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LawBite: Business Rates – No short cuts on the farm

  • United Kingdom
  • Real estate dispute resolution
  • Real estate litigation - LawBite

16-09-2022

Fryer and another v Cox (VO) [2022] UKUT 0229 (LC)

Eversheds Sutherland recently acted for the ratepayers on a successful business rates appeal before the Upper Tribunal (Lands Chamber) in a decision which is likely to have wider implications for the outdoor leisure activity sector and in particular farm visitor attractions.

The appeal related to a farm visitor attraction in Warrington known as Apple Jacks Adventure Park. The ratepayers were appealing a rateable value of £35,000, which had been upheld by the Valuation Tribunal for England.

It was agreed between the parties that the primary method of valuation to be adopted was a receipts and expenditure valuation (“R&E”). R&E valuations are typically used where there is insufficient evidence of open market comparable rents to be able to form a view of market rent. Although there are some 400 farm and rural attractions in the UK, the vast majority are operated by the farm owner, meaning that there is very little available evidence of open market rent. R&E valuations seek to arrive at an annual rental value for the premises by assessing the gross receipts which a prospective tenant would expect to achieve from the business and then deducting the expected operating expenses, including the return on capital and the profit that the prospective tenant would require, to arrive at a surplus that, it is assumed, the prospective tenant would be prepared to pay by way of rent. This surplus amount is the rateable value. Although it was agreed that an R&E valuation was appropriate, there was significant disagreement as to the veracity of the Valuation Officer’s (“VO”) approach to the valuation exercise.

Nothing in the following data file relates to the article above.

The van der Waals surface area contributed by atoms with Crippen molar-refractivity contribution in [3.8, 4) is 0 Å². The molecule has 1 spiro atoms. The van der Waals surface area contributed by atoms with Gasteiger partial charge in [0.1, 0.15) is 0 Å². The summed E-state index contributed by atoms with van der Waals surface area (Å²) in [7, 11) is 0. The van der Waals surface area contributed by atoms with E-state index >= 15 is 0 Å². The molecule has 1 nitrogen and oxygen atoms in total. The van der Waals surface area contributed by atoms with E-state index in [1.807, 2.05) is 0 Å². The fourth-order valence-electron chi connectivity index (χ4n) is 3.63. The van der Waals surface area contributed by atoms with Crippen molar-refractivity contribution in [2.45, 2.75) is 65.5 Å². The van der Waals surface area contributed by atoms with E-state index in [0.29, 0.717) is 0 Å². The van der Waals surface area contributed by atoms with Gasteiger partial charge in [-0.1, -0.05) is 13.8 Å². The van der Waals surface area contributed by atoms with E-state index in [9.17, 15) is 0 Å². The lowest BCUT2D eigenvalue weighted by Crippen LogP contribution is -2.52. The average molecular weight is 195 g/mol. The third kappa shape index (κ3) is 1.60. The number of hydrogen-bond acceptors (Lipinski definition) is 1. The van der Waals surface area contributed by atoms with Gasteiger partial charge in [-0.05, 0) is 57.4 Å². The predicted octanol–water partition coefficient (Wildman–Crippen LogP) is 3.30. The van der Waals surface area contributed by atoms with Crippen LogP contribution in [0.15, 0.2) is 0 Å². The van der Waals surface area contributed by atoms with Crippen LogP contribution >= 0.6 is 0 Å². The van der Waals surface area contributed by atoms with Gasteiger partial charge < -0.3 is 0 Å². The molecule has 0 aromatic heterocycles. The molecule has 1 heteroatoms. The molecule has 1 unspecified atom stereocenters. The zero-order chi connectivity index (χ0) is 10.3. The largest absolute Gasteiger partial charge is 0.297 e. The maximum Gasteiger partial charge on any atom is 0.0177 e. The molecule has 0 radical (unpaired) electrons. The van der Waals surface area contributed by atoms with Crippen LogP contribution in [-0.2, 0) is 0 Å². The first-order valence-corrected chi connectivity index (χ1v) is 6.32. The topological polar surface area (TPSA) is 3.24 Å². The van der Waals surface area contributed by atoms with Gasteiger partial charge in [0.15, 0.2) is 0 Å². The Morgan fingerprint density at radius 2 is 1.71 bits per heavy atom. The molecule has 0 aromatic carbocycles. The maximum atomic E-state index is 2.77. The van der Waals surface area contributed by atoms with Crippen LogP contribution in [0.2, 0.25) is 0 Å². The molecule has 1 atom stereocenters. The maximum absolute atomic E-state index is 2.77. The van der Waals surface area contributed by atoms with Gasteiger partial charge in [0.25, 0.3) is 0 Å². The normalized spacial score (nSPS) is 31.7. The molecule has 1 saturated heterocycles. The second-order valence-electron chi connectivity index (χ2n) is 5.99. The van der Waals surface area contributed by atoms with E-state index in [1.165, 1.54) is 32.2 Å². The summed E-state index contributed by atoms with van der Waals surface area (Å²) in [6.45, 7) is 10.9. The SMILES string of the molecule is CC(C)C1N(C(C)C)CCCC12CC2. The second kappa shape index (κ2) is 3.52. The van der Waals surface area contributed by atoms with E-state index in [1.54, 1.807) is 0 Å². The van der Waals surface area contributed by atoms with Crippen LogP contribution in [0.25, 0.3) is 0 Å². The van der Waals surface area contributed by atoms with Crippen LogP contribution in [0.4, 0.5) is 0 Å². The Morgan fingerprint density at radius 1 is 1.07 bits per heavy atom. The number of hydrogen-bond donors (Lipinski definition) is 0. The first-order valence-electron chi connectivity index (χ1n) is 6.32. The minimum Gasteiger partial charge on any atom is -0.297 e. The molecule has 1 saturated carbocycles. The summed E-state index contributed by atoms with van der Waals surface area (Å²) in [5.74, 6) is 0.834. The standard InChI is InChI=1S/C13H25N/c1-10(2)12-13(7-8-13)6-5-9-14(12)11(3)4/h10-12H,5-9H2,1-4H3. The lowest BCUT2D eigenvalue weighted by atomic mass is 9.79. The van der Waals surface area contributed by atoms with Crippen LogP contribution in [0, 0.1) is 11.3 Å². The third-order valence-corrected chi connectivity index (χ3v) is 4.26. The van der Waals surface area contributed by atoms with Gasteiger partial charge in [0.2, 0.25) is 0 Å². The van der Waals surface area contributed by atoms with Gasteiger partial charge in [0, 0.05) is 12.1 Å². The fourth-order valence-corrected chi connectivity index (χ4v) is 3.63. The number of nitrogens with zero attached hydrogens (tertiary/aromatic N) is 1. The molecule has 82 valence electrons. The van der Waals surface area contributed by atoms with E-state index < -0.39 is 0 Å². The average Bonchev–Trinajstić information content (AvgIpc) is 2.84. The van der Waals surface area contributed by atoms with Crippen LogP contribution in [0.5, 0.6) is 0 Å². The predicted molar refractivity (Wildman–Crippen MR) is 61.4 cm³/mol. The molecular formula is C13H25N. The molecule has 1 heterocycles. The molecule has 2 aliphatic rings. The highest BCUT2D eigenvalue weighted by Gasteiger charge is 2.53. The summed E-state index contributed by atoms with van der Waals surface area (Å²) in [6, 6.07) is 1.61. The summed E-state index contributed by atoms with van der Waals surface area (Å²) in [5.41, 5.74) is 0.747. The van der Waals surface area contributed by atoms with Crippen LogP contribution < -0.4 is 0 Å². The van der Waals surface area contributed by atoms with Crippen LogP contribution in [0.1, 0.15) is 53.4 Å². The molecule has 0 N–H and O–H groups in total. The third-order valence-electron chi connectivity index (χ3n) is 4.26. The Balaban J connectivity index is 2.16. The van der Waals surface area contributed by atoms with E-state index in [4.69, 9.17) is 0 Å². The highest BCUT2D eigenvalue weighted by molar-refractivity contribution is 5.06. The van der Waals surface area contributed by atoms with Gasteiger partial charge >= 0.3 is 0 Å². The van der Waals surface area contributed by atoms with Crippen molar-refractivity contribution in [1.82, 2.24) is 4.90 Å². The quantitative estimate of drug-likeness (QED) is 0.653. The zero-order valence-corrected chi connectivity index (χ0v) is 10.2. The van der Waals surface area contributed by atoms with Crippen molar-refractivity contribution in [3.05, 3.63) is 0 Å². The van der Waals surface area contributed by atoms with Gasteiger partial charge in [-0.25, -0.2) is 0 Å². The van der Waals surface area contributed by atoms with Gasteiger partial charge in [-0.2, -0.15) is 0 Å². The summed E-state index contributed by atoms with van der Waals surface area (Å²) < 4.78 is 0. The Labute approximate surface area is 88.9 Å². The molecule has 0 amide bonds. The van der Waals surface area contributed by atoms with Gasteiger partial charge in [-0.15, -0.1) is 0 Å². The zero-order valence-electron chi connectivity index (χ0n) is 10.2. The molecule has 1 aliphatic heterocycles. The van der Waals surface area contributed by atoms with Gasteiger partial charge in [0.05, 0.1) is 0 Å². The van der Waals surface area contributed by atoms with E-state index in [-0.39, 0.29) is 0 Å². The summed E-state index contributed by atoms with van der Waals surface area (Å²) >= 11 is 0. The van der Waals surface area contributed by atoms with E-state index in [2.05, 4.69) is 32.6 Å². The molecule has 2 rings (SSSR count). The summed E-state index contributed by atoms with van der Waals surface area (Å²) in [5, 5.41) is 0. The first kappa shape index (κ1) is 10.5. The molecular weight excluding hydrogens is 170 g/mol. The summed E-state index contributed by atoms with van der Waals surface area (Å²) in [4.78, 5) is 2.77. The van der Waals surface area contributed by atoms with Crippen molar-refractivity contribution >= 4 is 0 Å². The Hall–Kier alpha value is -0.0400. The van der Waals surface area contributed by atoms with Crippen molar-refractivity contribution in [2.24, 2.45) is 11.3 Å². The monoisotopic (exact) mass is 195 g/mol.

One particular area of disagreement was the VO’s use of what is referred to as a ‘shortened method’ of valuation. Under a shortened method of valuation, the receipts and expenditure of the business are not fully appraised but instead a percentage is simply applied to the business’s gross turnover to arrive at the rateable value. In a previous case, the Tribunal had indicated that such an approach ‘can be useful’ where ‘in respect of a particular mode of occupation, a consistent relationship can be demonstrated between the turnover of business of that type and the level of profit they generate’. In respect of farm visitor attractions, the Valuation Office Agency (VOA)’s Rating Manual advises that ‘for the vast majority of premises the percentage range will generally be between 6% for the lower value properties with higher overheads and 9% of gross receipts for the best”.

In this instance, the ratepayer had a couple of fundamental concerns as regards such an approach. Firstly, it was not apparent on what basis the VOA had arrived at the 6%-9% figure. It was contended that in order to rely on a shortened approach the VOA needs to be able to demonstrate a solid foundation of evidence that underpins such an approach. The VO was unable to point to such evidence. Secondly, it was felt by the ratepayer that such an approach, even if it were underpinned by solid evidence, is a somewhat blunt instrument that fails to give due regard to the particular characteristics of a property and is therefore not appropriate for properties that have unusual characteristics which may make them more expensive to operate such as, in this particular instance, a lack of utility network connections.

Agreeing with the ratepayer, the Tribunal stated:

‘We take the view that the use of the shortened method is ill-advised in the absence of rental evidence or full R&E valuations on which to base the selection of the appropriate percentage. We have already noted a lack of reliable rental evidence in this case ….We therefore attach little weight to [the VO’s] use of the shortened method in this instance.’

The Tribunal reduced the rateable value of the premises to £11,750 which, being below the small business threshold, means that no rates are payable.

  • the ratepayers were successful because they were prepared to challenge the VOA’s own published guidance which, it transpired, the VOA was not able to substantiate the provenance of. If you feel that your rateable value is materially wrong do not simply accept an indication from the VOA that it has been arrived at in accordance with their guidance or in accordance with their standard approach
  • if your property has unusual characteristics which you feel may make it less desirable than would ordinarily be the case, ensure that these have been factored into your rateable value.